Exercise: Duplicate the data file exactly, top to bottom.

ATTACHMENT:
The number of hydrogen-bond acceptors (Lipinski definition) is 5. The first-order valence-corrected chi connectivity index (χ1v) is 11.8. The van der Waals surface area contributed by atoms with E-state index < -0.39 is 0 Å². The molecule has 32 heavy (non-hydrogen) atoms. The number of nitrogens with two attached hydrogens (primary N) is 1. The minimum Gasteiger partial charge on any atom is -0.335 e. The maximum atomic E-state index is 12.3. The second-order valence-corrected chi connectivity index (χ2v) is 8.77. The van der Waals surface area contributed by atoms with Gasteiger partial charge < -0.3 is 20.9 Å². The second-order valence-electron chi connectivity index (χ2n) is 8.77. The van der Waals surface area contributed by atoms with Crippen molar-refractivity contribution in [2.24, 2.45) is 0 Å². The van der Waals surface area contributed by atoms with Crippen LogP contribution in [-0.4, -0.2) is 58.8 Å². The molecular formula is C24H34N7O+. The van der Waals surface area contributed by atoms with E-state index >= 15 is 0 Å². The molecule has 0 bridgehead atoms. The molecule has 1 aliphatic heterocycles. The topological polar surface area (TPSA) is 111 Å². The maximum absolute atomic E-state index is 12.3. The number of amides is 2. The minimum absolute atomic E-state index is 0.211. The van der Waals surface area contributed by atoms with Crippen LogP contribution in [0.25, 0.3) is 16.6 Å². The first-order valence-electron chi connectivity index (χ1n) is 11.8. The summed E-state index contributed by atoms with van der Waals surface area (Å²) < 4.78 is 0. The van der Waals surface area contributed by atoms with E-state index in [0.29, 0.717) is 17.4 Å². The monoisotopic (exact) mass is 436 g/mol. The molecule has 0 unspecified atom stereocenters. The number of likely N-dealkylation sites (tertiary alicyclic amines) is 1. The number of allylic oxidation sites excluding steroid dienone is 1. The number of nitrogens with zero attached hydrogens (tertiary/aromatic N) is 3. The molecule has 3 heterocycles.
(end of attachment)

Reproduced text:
The number of hydrogen-bond acceptors (Lipinski definition) is 5. The first-order valence-corrected chi connectivity index (χ1v) is 11.8. The van der Waals surface area contributed by atoms with E-state index < -0.39 is 0 Å². The molecule has 32 heavy (non-hydrogen) atoms. The number of nitrogens with two attached hydrogens (primary N) is 1. The minimum Gasteiger partial charge on any atom is -0.335 e. The maximum atomic E-state index is 12.3. The second-order valence-corrected chi connectivity index (χ2v) is 8.77. The van der Waals surface area contributed by atoms with Gasteiger partial charge < -0.3 is 20.9 Å². The second-order valence-electron chi connectivity index (χ2n) is 8.77. The van der Waals surface area contributed by atoms with Crippen molar-refractivity contribution in [2.24, 2.45) is 0 Å². The van der Waals surface area contributed by atoms with Crippen LogP contribution in [-0.4, -0.2) is 58.8 Å². The molecular formula is C24H34N7O+. The van der Waals surface area contributed by atoms with E-state index >= 15 is 0 Å². The molecule has 0 bridgehead atoms. The molecule has 1 aliphatic heterocycles. The topological polar surface area (TPSA) is 111 Å². The maximum absolute atomic E-state index is 12.3. The number of amides is 2. The minimum absolute atomic E-state index is 0.211. The van der Waals surface area contributed by atoms with Crippen LogP contribution in [0.25, 0.3) is 16.6 Å². The first-order valence-electron chi connectivity index (χ1n) is 11.8. The summed E-state index contributed by atoms with van der Waals surface area (Å²) < 4.78 is 0. The van der Waals surface area contributed by atoms with E-state index in [0.29, 0.717) is 17.4 Å². The monoisotopic (exact) mass is 436 g/mol. The molecule has 0 unspecified atom stereocenters. The number of likely N-dealkylation sites (tertiary alicyclic amines) is 1. The number of allylic oxidation sites excluding steroid dienone is 1. The number of nitrogens with zero attached hydrogens (tertiary/aromatic N) is 3. The molecule has 3 heterocycles.